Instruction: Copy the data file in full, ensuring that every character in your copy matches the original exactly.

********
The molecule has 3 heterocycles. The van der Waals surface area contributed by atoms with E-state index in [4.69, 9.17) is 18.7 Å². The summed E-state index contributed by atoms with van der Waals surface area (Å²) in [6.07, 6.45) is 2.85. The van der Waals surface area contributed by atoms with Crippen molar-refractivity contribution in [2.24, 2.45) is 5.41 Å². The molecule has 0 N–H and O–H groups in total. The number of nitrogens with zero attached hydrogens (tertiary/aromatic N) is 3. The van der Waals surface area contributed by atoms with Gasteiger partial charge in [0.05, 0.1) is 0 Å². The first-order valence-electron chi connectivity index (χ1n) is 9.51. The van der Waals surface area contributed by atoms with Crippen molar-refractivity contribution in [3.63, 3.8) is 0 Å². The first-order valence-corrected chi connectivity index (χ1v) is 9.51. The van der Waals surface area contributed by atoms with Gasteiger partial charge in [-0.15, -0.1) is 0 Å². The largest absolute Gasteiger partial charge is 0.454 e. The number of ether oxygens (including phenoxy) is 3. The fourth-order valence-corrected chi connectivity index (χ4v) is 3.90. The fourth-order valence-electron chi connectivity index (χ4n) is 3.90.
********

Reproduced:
The molecule has 3 heterocycles. The van der Waals surface area contributed by atoms with E-state index in [4.69, 9.17) is 18.7 Å². The summed E-state index contributed by atoms with van der Waals surface area (Å²) in [6.07, 6.45) is 2.85. The van der Waals surface area contributed by atoms with Crippen molar-refractivity contribution in [2.24, 2.45) is 5.41 Å². The molecule has 0 N–H and O–H groups in total. The number of nitrogens with zero attached hydrogens (tertiary/aromatic N) is 3. The van der Waals surface area contributed by atoms with Gasteiger partial charge in [0.05, 0.1) is 0 Å². The first-order valence-electron chi connectivity index (χ1n) is 9.51. The van der Waals surface area contributed by atoms with Crippen molar-refractivity contribution in [3.63, 3.8) is 0 Å². The first-order valence-corrected chi connectivity index (χ1v) is 9.51. The van der Waals surface area contributed by atoms with Gasteiger partial charge in [-0.15, -0.1) is 0 Å². The largest absolute Gasteiger partial charge is 0.454 e. The number of ether oxygens (including phenoxy) is 3. The fourth-order valence-corrected chi connectivity index (χ4v) is 3.90. The fourth-order valence-electron chi connectivity index (χ4n) is 3.90.